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Fear of inflation: Ukraine crisis hits German economy

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Nuremberg (dpa) – Economists at leading German financial and economic institutions see a higher risk of permanent inflation due to the crisis in Ukraine.

“The risk of a wage and price spiral has increased significantly,” economics expert Veronika Grimm said in a dpa poll. “The probability that we will see a spiral of wages and prices in the medium term is increasing,” said Marc Schattenberg of Deutsche Bank Research.

Fritzi Köhler-Geib, chief economist at state group KfW, said: “Inflation may continue to rise and at least temporarily solidify.” In any case, the economic consequences of the Russian invasion of the Ukraine are serious for Germany. Katharina Utermöhl of the Allianz Group has a similar opinion: “The German economy is facing difficult times. Plummeting leading indicators show that Russia’s invasion of Ukraine has also heralded an economic turning point.”

Inflation up to 6 percent

She assumes only 1.8 percent growth in Germany this year, but six percent inflation on average for the year. The ECB’s target is around two percent. However, Utermöhl stressed that there are currently no conclusive indications that excessive wage settlements are being made. “In view of the great economic uncertainty, I also assume that the unions will partially reduce their wage demands,” the Allianz economist said. This is also possible because the state relieves private households.

Schattenberg also fears an impact on the job market. “It may be that the labor market recovery will slow down in the short term or even stop,” he said. In March, however, another drop in unemployment is expected. The Federal Employment Agency will present its March statistics next Thursday (March 31). Schattenberg is still comparatively optimistic about economic growth. “We have revised our growth forecast down significantly,” he said. However, he still expects 2.7 percent growth if gas supplies from Russia are not stopped.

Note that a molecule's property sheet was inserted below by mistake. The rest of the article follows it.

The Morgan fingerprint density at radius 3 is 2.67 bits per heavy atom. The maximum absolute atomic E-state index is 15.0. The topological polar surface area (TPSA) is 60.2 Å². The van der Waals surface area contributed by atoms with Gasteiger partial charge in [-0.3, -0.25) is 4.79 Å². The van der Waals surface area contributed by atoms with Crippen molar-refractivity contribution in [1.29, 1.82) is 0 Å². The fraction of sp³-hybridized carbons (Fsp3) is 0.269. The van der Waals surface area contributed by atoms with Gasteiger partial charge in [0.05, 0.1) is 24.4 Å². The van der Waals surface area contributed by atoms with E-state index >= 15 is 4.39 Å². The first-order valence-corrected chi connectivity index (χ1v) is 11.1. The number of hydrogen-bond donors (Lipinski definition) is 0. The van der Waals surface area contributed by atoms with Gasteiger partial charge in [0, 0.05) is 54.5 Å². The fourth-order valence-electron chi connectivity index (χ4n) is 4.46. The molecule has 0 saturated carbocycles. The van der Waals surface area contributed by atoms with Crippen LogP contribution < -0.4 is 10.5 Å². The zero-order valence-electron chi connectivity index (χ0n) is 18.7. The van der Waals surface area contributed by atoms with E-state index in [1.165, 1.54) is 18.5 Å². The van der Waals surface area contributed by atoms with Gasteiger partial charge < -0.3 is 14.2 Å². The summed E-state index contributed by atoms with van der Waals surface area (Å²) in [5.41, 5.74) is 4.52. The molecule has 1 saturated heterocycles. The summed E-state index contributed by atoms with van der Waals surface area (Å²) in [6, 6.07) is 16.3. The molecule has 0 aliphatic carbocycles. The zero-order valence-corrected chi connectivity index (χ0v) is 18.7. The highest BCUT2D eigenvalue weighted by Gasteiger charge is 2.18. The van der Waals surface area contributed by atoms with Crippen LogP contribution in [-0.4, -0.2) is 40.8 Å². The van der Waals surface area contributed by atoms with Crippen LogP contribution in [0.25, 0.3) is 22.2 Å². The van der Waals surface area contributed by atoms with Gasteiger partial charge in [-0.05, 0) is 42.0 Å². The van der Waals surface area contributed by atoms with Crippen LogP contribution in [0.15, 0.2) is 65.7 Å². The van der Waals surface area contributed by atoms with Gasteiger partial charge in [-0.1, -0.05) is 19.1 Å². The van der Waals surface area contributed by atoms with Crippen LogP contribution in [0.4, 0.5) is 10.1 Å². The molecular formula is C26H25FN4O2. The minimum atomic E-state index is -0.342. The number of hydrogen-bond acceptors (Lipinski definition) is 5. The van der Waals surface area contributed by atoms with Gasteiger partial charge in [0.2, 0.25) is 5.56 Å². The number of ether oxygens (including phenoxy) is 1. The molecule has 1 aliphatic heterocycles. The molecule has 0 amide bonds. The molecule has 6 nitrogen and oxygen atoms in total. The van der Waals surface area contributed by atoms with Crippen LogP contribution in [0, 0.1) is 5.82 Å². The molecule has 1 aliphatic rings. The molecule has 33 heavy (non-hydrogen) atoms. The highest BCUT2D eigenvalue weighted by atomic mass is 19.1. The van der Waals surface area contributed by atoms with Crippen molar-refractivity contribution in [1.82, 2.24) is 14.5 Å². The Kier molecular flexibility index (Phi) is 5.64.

High prices are cemented

However, according to Veronika Grimm, the Germans will have to adjust to higher prices in the long run. “Even if delivery is not stopped, gas from other suppliers will be more expensive,” Grimm said. The task now is to rapidly expand renewable energy. “You have to do what you can.” However, compensation in this way before the end of three to five years is not realistic.

The problem is compounded by rising fertilizer and food prices. “This will lead to a hunger crisis that will mainly affect emerging and developing countries,” Grimm said. Russia and Ukraine have a 14 percent share of world wheat production and, overall, a large share of world agricultural exports. “This will be the third major crisis of the decade.” Industrialized countries, on the other hand, can pay higher prices. It will be a challenge for the European Central Bank to use monetary policy to reconcile expected low growth with persistently high prices.

Should delivery be stopped, Köhler-Geib sees the risk of a recession, at least in the industry. “Without state support through part-time work, then a significant drop in employment in energy-intensive sectors would be expected,” she emphasized. As a result, employment growth could temporarily stall for the economy as a whole. “If delivery is not stopped, a moderate economic recovery is likely from the spring.” On top of all that, there are the dangers of the corona pandemic. Infections, hospitalizations, and deaths from omicron or new mutant viruses may spike again. Therefore, Köhler-Geib advised caution in further loosening infection protection.

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